Frank Ackerman

Former Staff

    Frank Ackerman led SEI’s Climate Economics Group until its dissolution in September 2012.

    A prominent critic of conventional economic approaches to climate policy and the abuses of cost-benefit analysis, he has written extensively for academic, policy and general audiences and has directed studies for clients ranging from Greenpeace to the European Parliament and U.S. federal and state agencies.

    Ackerman’s most recent book, Can We Afford the Future? The Economics of a Warming World (Zed Books, 2009), reframes the economics of climate change in terms of insuring the planet against worst-case scenarios, addressing the needs of future generations, and accepting the challenge of global equity raised by the climate crisis. His other recent projects include The Economics of 350: The Benefits and Costs of Climate Stabilization (E3 Network, 2009, with Elizabeth A. Stanton et al.), and Poisoned for Pennies: The Economics of Toxics and Precaution (Island Press, 2008).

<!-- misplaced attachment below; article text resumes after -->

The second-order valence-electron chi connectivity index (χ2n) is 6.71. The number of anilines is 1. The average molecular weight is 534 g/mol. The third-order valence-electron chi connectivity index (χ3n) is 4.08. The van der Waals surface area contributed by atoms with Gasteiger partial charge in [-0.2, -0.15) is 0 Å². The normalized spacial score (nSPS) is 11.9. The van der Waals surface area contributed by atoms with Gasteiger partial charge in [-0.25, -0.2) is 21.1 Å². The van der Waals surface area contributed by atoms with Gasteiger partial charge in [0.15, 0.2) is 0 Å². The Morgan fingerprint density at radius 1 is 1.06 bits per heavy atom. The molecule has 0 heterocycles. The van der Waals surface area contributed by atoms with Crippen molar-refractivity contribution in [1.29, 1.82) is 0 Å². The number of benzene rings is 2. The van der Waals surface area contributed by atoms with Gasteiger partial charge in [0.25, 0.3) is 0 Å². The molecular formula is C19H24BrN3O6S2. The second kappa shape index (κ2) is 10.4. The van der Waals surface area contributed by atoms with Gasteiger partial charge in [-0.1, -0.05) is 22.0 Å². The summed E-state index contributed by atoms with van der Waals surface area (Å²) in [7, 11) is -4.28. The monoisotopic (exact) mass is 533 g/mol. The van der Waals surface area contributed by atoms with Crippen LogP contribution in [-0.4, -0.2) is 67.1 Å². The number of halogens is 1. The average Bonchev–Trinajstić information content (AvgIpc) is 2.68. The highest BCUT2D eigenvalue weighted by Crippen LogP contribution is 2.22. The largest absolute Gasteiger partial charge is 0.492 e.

Ackerman was a senior economist and director of the Climate Economics Group in the SEI U.S. Center He was also a senior research fellow at the Global Development and Environment Institute of Tufts University, where he led the Research and Policy Program until 2007.

    Ackerman earned his Ph.D. in economics at Harvard University in 1975 and has taught economics at Tufts University and the University of Massachusetts.


    Complete list of publications »